The Opening of a Municipal Skate Park: Exploring the Influence on Youth Skateboarders’ Experiences


  • Charlene S. Shannon
  • Tara L. Werner


skate park, skateboarding, youth


As skateboarding increases in popularity as a sport, municipalities in North America have responded by constructing skate parks in their communities. While research has focused on issues such as skateboarding injuries, liability and risk management, and skate park designs, little is known about the effect of skate parks on the skateboarding experiences of youth who use them. The two objectives of this paper were to explore in what ways the leisure and skateboarding experiences of youth in a small community in Atlantic Canada were affected after an indoor skate park was opened and to determine the youths’ perceptions of and experiences with the space that had been constructed for them.

Using semi-structured, face-to-face interviews, data were collected from eight skateboarders who were regular users of the facility in the first three months after it was opened, the three summer skate park supervisors, and the community’s youth leisure services coordinator. The findings suggested that the skateboarding youth experienced their leisure in general as enhanced after the skate park opened. They spent more time out of the house, engaged in more physically active leisure, and enjoyed more social leisure with peers. This particular skate park offered opportunities to “hang out” and engage in other activities in addition to skateboarding. The youth were able to integrate skateboarding with other unstructured leisure. The youths’ specific skateboarding experiences were also enhanced. They described experiencing more freedom and challenge in their activity and improvement in their skateboarding skills. Finally, the skate park became a symbol that the activity of skateboarding and youth who skateboard were valued within their community. The youth were also very appreciative of the facility.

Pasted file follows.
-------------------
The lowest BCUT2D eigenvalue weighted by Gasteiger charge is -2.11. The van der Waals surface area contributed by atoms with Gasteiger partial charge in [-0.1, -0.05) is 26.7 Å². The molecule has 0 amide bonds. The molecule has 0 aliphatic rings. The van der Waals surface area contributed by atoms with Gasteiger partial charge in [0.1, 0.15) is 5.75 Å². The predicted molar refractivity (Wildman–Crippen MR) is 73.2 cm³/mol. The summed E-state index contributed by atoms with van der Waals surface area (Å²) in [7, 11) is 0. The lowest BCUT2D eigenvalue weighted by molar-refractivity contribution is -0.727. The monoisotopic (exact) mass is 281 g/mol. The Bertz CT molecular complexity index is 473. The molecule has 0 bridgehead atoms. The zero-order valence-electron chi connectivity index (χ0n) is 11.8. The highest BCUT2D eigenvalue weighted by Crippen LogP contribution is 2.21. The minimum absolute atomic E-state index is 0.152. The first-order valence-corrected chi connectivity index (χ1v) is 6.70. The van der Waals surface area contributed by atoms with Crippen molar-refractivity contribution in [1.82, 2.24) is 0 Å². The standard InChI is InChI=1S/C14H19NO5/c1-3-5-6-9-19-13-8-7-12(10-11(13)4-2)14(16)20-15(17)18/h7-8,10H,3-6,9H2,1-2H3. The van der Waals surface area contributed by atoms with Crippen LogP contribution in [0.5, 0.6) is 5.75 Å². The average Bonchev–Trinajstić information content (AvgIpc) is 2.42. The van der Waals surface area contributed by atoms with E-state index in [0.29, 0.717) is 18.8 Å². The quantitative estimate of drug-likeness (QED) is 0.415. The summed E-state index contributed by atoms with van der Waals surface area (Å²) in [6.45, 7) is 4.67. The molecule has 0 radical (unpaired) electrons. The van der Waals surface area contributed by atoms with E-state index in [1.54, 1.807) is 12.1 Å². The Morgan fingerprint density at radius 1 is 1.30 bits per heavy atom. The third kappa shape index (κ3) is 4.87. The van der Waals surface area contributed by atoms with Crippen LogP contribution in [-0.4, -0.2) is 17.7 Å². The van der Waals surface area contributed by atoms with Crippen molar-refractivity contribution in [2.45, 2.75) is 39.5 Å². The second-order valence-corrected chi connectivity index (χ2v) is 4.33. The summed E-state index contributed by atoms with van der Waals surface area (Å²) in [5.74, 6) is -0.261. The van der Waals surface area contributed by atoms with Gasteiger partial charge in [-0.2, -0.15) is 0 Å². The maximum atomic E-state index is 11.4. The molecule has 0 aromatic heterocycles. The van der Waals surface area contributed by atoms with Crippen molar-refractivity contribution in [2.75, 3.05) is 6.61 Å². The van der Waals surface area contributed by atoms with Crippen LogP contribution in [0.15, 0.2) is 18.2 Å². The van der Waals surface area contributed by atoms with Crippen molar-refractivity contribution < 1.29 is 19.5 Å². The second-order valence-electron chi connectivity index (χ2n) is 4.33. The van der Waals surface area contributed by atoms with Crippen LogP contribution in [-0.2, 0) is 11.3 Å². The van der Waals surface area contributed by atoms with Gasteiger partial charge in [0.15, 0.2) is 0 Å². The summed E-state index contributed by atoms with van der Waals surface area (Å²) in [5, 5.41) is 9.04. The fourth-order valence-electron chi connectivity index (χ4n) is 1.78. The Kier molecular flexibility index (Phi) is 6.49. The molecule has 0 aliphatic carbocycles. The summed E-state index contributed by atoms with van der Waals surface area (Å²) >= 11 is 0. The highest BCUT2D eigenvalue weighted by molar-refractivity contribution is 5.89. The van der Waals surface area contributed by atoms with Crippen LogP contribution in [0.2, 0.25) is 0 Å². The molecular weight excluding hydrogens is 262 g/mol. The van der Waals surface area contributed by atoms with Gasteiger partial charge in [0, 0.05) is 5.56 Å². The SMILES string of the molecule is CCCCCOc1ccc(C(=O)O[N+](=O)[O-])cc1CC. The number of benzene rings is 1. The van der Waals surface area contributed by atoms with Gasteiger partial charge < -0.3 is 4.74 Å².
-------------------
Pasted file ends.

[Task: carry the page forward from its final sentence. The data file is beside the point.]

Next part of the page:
While a small segment of the community used this facility (i.e., youth ages 8 to 18), this skate park had features of a positive youth setting (Eccles & Gootman, 2002) and appeared to contribute to the positive development of the youth in the study. Locating a skate park facility where, or near where other activities are available can provide youth with the opportunity to engage in a variety of unstructured recreation activities and to interact with other youth who may not be interested in skateboarding.?





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